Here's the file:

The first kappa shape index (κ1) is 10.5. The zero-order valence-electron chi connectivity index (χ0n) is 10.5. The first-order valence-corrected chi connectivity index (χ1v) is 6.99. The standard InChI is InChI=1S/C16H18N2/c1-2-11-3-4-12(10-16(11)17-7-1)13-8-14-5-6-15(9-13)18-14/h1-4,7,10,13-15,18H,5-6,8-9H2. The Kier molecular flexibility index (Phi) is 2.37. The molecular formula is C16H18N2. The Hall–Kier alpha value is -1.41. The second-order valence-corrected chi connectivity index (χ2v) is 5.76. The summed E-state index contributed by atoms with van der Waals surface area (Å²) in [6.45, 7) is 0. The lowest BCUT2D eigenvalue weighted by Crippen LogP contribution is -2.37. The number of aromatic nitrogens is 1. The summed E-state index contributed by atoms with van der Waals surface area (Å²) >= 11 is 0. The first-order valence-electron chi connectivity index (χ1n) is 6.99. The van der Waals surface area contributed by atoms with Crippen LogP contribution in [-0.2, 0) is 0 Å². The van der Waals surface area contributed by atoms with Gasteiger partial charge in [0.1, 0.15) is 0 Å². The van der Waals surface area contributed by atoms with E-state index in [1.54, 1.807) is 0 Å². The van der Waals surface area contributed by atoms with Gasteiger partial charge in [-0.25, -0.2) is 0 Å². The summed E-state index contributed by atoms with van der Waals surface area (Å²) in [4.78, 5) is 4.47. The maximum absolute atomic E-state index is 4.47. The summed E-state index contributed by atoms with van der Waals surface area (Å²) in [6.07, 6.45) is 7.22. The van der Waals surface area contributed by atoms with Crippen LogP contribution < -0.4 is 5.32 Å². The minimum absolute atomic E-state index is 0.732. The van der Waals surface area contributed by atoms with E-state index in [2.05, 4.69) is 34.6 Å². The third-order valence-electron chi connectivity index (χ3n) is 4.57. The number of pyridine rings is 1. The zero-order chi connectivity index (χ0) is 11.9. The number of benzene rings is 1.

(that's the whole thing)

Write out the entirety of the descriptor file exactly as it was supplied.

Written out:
The first kappa shape index (κ1) is 10.5. The zero-order valence-electron chi connectivity index (χ0n) is 10.5. The first-order valence-corrected chi connectivity index (χ1v) is 6.99. The standard InChI is InChI=1S/C16H18N2/c1-2-11-3-4-12(10-16(11)17-7-1)13-8-14-5-6-15(9-13)18-14/h1-4,7,10,13-15,18H,5-6,8-9H2. The Kier molecular flexibility index (Phi) is 2.37. The molecular formula is C16H18N2. The Hall–Kier alpha value is -1.41. The second-order valence-corrected chi connectivity index (χ2v) is 5.76. The summed E-state index contributed by atoms with van der Waals surface area (Å²) in [6.45, 7) is 0. The lowest BCUT2D eigenvalue weighted by Crippen LogP contribution is -2.37. The number of aromatic nitrogens is 1. The summed E-state index contributed by atoms with van der Waals surface area (Å²) >= 11 is 0. The first-order valence-electron chi connectivity index (χ1n) is 6.99. The van der Waals surface area contributed by atoms with Crippen LogP contribution in [-0.2, 0) is 0 Å². The van der Waals surface area contributed by atoms with Gasteiger partial charge in [0.1, 0.15) is 0 Å². The van der Waals surface area contributed by atoms with E-state index in [1.54, 1.807) is 0 Å². The van der Waals surface area contributed by atoms with Gasteiger partial charge in [-0.25, -0.2) is 0 Å². The summed E-state index contributed by atoms with van der Waals surface area (Å²) in [4.78, 5) is 4.47. The maximum absolute atomic E-state index is 4.47. The summed E-state index contributed by atoms with van der Waals surface area (Å²) in [6.07, 6.45) is 7.22. The van der Waals surface area contributed by atoms with Crippen LogP contribution < -0.4 is 5.32 Å². The minimum absolute atomic E-state index is 0.732. The van der Waals surface area contributed by atoms with E-state index in [2.05, 4.69) is 34.6 Å². The third-order valence-electron chi connectivity index (χ3n) is 4.57. The number of pyridine rings is 1. The zero-order chi connectivity index (χ0) is 11.9. The number of benzene rings is 1.